There does not appear to be a widely accepted clinical classification of osteoarthritis. The following grades for osteoarthritis were defined by Kellgren and Lawrence in the 1950s based on X-ray imaging:
Grade 0: no visible changes in the joint
Grade 1: small bony growths (osteophytes) may be visible
Grade 2: osteophytes are present and there is evidence of joint space narrowing
Grade 3: multiple osteophytes, narrowed joint space, and possible deformity at the ends of bones
Grade 4: large osteophytes, bone deformity, and marked narrowing
Doctors may also describe osteoarthritis in stages, combining both symptoms and imaging results:
Stage 1: minor osteoarthritis with slight wear and tear and tiny bony growths, which may not be visible on X-ray, and no pain
Stage 2: mild osteoarthritis, with possible knee pain and visible changes in joint cartilage and bony growths, although the joint space will likely appear normal on X-rays
Stage 3: moderate osteoarthritis, with knee pain and visible loss of cartilage, joint space narrowing, and bony growths visible by X-ray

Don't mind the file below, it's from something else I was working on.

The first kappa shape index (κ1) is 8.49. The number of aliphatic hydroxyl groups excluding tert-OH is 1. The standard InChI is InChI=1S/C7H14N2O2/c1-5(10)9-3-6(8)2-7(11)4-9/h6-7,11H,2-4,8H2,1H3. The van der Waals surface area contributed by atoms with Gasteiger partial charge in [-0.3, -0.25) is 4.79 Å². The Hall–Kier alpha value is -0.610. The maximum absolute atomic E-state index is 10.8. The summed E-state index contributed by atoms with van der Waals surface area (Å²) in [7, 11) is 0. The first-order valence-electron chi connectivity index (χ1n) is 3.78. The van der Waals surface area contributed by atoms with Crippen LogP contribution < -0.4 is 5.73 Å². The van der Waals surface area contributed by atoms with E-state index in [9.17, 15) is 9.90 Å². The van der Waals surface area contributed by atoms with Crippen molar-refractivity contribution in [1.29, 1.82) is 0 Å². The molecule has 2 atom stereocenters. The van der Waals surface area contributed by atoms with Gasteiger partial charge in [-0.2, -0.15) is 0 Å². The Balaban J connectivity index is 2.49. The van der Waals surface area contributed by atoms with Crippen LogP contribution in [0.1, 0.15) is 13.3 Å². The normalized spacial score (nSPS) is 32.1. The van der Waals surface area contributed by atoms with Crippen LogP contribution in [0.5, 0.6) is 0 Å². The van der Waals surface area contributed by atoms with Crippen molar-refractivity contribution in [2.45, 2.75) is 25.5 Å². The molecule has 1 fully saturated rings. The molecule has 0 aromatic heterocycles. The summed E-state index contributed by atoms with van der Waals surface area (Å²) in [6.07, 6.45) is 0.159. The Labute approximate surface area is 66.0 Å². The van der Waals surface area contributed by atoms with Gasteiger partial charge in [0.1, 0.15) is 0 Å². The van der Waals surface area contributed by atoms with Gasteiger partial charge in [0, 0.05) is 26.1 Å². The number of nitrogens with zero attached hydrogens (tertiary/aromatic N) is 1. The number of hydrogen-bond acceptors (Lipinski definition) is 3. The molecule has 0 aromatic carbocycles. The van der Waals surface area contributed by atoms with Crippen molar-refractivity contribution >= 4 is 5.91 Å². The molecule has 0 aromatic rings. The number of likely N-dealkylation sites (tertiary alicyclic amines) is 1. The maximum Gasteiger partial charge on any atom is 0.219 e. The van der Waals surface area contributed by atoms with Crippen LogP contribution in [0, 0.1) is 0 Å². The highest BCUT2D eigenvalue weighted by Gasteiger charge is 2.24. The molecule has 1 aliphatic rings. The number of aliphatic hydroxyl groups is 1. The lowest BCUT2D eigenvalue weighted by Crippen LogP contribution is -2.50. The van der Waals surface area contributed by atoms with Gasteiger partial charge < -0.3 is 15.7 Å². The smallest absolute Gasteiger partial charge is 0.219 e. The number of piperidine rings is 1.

Stage 4: severe, late-stage, or end-stage osteoarthritis, with significant narrowing, cartilage breakdown, chronic inflammation, and greater pain requiring joint replacement
What causes osteoarthritis?
Osteoarthritis is the breakdown of cartilage that normally cushions the ends of bones. Primary osteoarthritis is linked to age-related wear and tear on the joint with time, but the exact cause of the loss of cartilage is not completely understood. Osteoarthritis is not a normal part of aging. Certain risk factors affect the likelihood of an older person developing the condition.
In some cases, osteoarthritis is caused by a specific injury or exacerbated by obesity. Osteoarthritis is also related to genetics, since you are more likely to develop the condition if you have a family member with osteoarthritis.
What are the risk factors for osteoarthritis?
A number of factors may increase your chances of developing osteoarthritis. Not all people with risk factors will develop osteoarthritis, and not all people with osteoarthritis have risk factors. Risk factors include:
- Acromegaly (disorder in which there is excessive growth hormone, which can affect the bones and joints)
- Age older than 45 years
- Certain blood and circulation disorders, such as hemophilia and avascular necrosis
- Family history of osteoarthritis or bone deformities
- Female biological sex
- Hemochromatosis (disorder in which there is too much iron, which can damage cartilage)
- Joint injury including fractures, joint dislocations, ligament tears, and overuse injuries
- Obesity, which can put excessive pressure on the knees, hips, ankles and foot joints
- Prolonged occupational or sports-related stress on joints